Tuesday is always bread day! On bread days, the side dishes tend to be Western style dishes. You can see this easily just looking at today’s menu: a bacon, rather than fish or seaweed, based soup; the very western style Napolitan; and butter, rather than salt or koji, broiled fish. (I should mention though some people thought fish with Napolitan was a very odd combination.) Looking at the calorie count, today’s lunch is not so unusual, but on a whole bread day lunches tend to have a higher calorie count as well. However, I like school lunch bread rolls a lot, and while I adore rice and am happy to eat it everyday, occasionally having bread for school lunch is a nice change.

Anyway, the other day I was reading a book called “もっと変な給食” or “More Strange School Lunches” I found in one of the classrooms. It is mainly a collection of strange school lunches from all over Japan and sort of explanation about why the author found them weird. In between the school lunch collection are also some columns talking about issues relating to school lunch. I translated one of them for you:

Rice-based school lunches and bread-based school lunches are completely different.

Rice school lunches and bread school lunches are not the same. Not only are they different in how they influence our health, but it also has a strong connection to agriculture, the environment, and food culture.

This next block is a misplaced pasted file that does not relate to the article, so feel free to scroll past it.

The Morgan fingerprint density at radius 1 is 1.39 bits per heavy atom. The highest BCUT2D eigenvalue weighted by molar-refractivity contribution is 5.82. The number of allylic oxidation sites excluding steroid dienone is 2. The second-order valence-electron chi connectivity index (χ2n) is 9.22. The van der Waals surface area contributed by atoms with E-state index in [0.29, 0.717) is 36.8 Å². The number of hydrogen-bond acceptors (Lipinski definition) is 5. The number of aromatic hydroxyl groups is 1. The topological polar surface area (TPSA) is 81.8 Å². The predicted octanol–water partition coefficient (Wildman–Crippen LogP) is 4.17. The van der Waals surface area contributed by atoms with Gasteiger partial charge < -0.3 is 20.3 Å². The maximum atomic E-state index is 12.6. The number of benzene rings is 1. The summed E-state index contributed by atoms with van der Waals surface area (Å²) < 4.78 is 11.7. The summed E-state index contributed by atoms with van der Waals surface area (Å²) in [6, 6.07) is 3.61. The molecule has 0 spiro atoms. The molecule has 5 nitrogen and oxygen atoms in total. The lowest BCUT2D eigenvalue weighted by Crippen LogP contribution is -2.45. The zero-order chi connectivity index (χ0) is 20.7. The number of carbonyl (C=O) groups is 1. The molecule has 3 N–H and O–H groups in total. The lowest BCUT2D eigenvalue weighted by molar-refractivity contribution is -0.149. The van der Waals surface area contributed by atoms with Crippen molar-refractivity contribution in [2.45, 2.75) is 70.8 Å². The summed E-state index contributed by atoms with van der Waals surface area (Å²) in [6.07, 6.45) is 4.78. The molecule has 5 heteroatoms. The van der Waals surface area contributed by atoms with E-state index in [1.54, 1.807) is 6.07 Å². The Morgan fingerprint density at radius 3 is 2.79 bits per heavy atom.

Rice-Based School Lunch
Creates a low-fat menu
Rice has no additives
No worries about post-harvest agrichemicals
Supports local farmers
Raises food self-sufficiency
Protects Japanese food culture
Protects Japanese agriculture
Washing up requires less detergents

Bread-Based School Lunch
Creates a high-fat menu
Worries about food additives
Uses post-harvest agrichemicals
Dependence upon imported foods
Loweres food self-sufficiency
Erodes Japanese food culture
Undermines Japanese agriculture
Washing up uses more detergents

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キャベツとベーコンのスープ
スパゲッティナポリタン
鮭のバター焼き
背割パン
牛乳

Chocolate Gâteau

DSCN4400March 14th, Thursday:

  • Salt Ramen (Ramen Noodles, Pork, Bean Sprout, Carrot, Onion, Bamboo Shoot)
  • Milk
  • Onion Chip Salad (Cabbage, Cucumber, Ham, Onion)
  • Chocolate Gâteau
  • Kcal: 802

Gateau is often requested. The secret to its popularity is its soft texture together with the rich taste from the cocoa bean. Please enjoy it!

Today’s salad had a surprising vinegary taste. It seemed to be something like ohitashi dressed in an italian style dressing. Also, eating it today, it struck me that we never have processed meat in school lunch, which is probably a good thing. As a special treat today, we also had Ito-en tea. I love Ito-en because I used to drink their Oi Ocha every weekend while eating Kinoko-no-yama when I was in university (I had such a nice boyfriend back then!) I asked why we had Ito-en today, and apparently it was a graduation present to the school from the post-office. Yeah, that is how awesome our post-office is. And finally, who doesn’t love Okome de Choco Gateau!